What’s it take to get a unique, high-level setup for some never-before-seen wakeboarding? Take three very talented and creative wakeboarders — Dominik Hernler, Felix Georgii and Dominik Gührs — with an idea and the means to make it happen.
A project like this doesn’t come to life easily. There’s tons of planning, research and feature design that goes into it. Obviously, it’s not as easy as one might think to find a crane with a boom long enough and fast enough. Not to mention, strategically placing shipping containers as features along the course.
Since most cranes aren’t fast enough or are equipped with shorter booms, the boys had to search in ports all over the world before finally finding “the one” in Croatia.
The Link-Belt LS-108C has a 131′ boom and can hit speeds of 37 mph, which which exceeded the requirements of the usual 18 mph in wakeboarding.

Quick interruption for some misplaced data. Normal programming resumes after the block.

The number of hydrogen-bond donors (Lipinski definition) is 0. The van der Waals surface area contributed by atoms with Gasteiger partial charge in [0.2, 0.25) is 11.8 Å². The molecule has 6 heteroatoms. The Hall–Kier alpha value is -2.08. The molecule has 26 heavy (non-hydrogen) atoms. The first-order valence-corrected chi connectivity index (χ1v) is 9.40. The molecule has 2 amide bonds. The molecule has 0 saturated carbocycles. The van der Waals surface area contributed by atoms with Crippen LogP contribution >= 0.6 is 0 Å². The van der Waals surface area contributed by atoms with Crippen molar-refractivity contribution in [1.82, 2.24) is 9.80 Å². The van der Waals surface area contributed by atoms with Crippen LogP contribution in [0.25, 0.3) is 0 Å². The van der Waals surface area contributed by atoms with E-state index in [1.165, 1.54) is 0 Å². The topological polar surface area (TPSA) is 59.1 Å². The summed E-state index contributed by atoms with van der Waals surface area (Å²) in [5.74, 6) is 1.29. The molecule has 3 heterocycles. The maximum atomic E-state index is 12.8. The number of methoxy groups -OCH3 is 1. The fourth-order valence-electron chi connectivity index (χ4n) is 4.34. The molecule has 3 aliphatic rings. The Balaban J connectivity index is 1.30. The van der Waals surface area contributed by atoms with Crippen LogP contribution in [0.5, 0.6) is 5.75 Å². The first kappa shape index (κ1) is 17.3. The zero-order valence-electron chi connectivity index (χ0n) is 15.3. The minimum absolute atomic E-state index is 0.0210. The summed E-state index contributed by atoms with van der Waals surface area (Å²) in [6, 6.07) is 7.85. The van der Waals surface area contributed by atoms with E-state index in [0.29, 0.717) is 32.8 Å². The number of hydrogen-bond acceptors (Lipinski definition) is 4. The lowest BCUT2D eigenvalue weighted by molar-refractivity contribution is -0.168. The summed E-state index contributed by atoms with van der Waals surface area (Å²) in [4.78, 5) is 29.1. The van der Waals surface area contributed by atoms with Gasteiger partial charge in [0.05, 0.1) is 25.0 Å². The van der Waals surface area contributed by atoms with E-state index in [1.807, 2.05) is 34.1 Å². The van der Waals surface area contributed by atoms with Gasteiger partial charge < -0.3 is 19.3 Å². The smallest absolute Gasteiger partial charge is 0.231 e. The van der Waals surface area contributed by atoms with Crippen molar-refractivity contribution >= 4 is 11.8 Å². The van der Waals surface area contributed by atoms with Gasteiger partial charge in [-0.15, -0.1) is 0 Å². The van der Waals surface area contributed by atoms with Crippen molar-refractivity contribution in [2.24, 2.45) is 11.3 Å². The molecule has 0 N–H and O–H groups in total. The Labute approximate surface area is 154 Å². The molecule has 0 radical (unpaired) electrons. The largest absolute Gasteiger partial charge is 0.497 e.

The newly appointed wakeboard crane still had to be heaved and welded on the top of the central platform, which would prevent it from tipping over during the action. Once that step was over, it was time to start creating the features that would populate the waters of Pula.
No less than seven shipping containers took on new life during this project. With the help of the crew of skilled workers at the Uljanik Pula Wharf, as well as five industrial divers, the crew was able to position the containers in the water using 28 anchors, each of which weighed an impressive 1,600 pounds.
Was it worth the hassle? Absolutely. They wanted to come up with a project that would please and amaze wakeboarders and non-wakeboarders alike, with something that had never been done in the past. “We had all the time in the world to put together an unprecedented setup the way we imagined it. And then could shred it as much and as hard as we wanted to, so that’s what we did,” says Hernler.